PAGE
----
Judge partially blocks new N.H. dealer law after lawsuit from equipment manufacturers
A judge has partially blocked a new state law that grants broad legal protections to local automotive and equipment dealerships from taking effect Monday.
The expansion of New Hampshire’s existing “Dealer Bill of Rights” sailed through the Legislature and was signed into law June 25 by Gov. Maggie Hassan, to take effect 90 days later. Senate Bill 126 was opposed by auto manufacturers, who said it would improperly interfere with private business relationships, but was supported by the New Hampshire Auto Dealers Association, which said it would help correct the often one-sided relationship between automakers and dealerships.
Three companies that make farm and construction equipment – John Deere, AGCO Corp. and CNH, which sells Case and New Holland machines – then filed a lawsuit claiming the new law violates the state and U.S. constitutions by retroactively changing their contracts with dealerships.
They won an initial victory Thursday, when Hillsborough County Superior Court Judge Philip Mangones issued a preliminary injunction blocking the law from affecting existing contracts between the three companies and their dealerships in New Hampshire.
His order doesn’t block the law from taking effect Monday for other manufacturers, including automakers, and their dealerships.
“The law represents an unprecedented level of regulation for our industry and jeopardizes Deere’s ability to do business in New Hampshire by voiding many of the provisions of our dealer agreements,” wrote company spokesman Ken Golden in an email.
Mary Ann Dempsey, chief of the civil law bureau in the attorney general’s office, said the state would continue to fight the lawsuit.
“We’re in the process of analyzing the decision, but it is at the preliminary stage and we intend to continue to proceed with the litigation and defend the constitutionality of SB 126 as it applies to equipment manufacturers,” she said.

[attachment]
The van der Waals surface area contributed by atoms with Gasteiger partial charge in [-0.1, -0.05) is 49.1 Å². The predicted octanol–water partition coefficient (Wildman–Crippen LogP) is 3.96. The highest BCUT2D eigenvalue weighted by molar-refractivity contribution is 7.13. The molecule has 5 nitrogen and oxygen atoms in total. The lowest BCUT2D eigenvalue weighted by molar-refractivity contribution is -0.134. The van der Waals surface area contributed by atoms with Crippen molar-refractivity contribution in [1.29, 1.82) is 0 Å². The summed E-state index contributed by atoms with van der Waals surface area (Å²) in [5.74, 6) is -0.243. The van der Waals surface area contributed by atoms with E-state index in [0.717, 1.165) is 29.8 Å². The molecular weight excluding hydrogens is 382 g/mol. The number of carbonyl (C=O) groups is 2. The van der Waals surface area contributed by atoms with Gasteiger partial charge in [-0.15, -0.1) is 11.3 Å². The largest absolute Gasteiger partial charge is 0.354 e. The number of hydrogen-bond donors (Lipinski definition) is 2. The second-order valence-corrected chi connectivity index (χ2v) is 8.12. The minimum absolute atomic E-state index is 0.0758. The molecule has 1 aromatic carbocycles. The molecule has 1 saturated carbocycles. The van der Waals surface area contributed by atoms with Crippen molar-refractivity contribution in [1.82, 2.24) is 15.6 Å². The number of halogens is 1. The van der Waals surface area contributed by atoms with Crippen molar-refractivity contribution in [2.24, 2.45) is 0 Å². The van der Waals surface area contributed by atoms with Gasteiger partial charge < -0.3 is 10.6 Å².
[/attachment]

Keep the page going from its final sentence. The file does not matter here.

Pete McNamara, president of the New Hampshire Auto Dealers Association, said he was disappointed by the ruling.
“The people who really are hurt are consumers,” he said in a statement.
The bill that passed the Legislature this year expanded the existing protections offered under state law for locally owned franchises that sell cars, trucks and equipment such as tractors and backhoes.
Among other things, it bans manufacturers from requiring their dealerships to upgrade their facilities except every 15 years, requires manufacturers to pay higher reimbursement rates for repair work made under warranty and allows dealers greater access to the files manufacturers keep on them.
But equipment manufacturers cried foul because they and automakers are currently governed by separate state laws. Under the bill, an expanded state auto dealership law applies to equipment dealerships as well.
Such a retroactive application of a state law to existing contracts, the companies argued, would violate the state Constitution, which describes “retrospective laws” as “highly injurious, oppressive and unjust,” as well as the U.S. Constitution’s ban on state laws “impairing the obligation of contracts.”
Lawyers for the state argued the bill signed by Hassan was constitutional, would not substantially impair existing contracts and served a valid public interest by strengthening the New Hampshire economy.
In a 31-page ruling dated Thursday, Mangones found John Deere and the two other manufacturers “have made a sufficient preliminary showing that” the new law “will cause an impairment to (their) contracts,” and that the impairment would be substantial.
“The court recognizes that all parties have outlined good faith claims and defenses concerning these matters,” he wrote. “However . . . the court concludes, on a preliminary basis, that the plaintiffs have made a sufficient showing concerning the probability of success regarding their claims.”
Mangones ordered the lawsuit transferred to the Merrimack County Superior Court in Concord, where both sides will argue their cases ahead of a final ruling.
(Ben Leubsdorf can be reached at 369-3307 or
firstname.lastname@example.org or on Twitter @BenLeubsdorf.)